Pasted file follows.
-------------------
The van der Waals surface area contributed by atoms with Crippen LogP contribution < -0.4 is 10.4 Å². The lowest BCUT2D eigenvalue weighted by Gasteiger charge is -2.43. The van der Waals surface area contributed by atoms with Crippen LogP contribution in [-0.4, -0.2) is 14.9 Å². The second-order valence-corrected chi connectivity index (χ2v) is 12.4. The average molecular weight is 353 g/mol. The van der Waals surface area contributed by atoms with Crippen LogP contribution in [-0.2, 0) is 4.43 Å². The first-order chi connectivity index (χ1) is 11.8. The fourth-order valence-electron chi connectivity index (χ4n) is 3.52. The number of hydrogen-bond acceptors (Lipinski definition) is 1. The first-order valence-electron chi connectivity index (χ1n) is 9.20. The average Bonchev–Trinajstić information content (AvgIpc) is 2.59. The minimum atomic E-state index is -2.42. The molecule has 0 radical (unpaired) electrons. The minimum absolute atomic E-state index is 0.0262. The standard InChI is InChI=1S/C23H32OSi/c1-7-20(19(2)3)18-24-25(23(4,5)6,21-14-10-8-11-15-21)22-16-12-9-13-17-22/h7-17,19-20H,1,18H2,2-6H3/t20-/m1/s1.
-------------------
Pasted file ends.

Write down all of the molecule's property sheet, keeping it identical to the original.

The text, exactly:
The van der Waals surface area contributed by atoms with Crippen LogP contribution < -0.4 is 10.4 Å². The lowest BCUT2D eigenvalue weighted by Gasteiger charge is -2.43. The van der Waals surface area contributed by atoms with Crippen LogP contribution in [-0.4, -0.2) is 14.9 Å². The second-order valence-corrected chi connectivity index (χ2v) is 12.4. The average molecular weight is 353 g/mol. The van der Waals surface area contributed by atoms with Crippen LogP contribution in [-0.2, 0) is 4.43 Å². The first-order chi connectivity index (χ1) is 11.8. The fourth-order valence-electron chi connectivity index (χ4n) is 3.52. The number of hydrogen-bond acceptors (Lipinski definition) is 1. The first-order valence-electron chi connectivity index (χ1n) is 9.20. The average Bonchev–Trinajstić information content (AvgIpc) is 2.59. The minimum atomic E-state index is -2.42. The molecule has 0 radical (unpaired) electrons. The minimum absolute atomic E-state index is 0.0262. The standard InChI is InChI=1S/C23H32OSi/c1-7-20(19(2)3)18-24-25(23(4,5)6,21-14-10-8-11-15-21)22-16-12-9-13-17-22/h7-17,19-20H,1,18H2,2-6H3/t20-/m1/s1.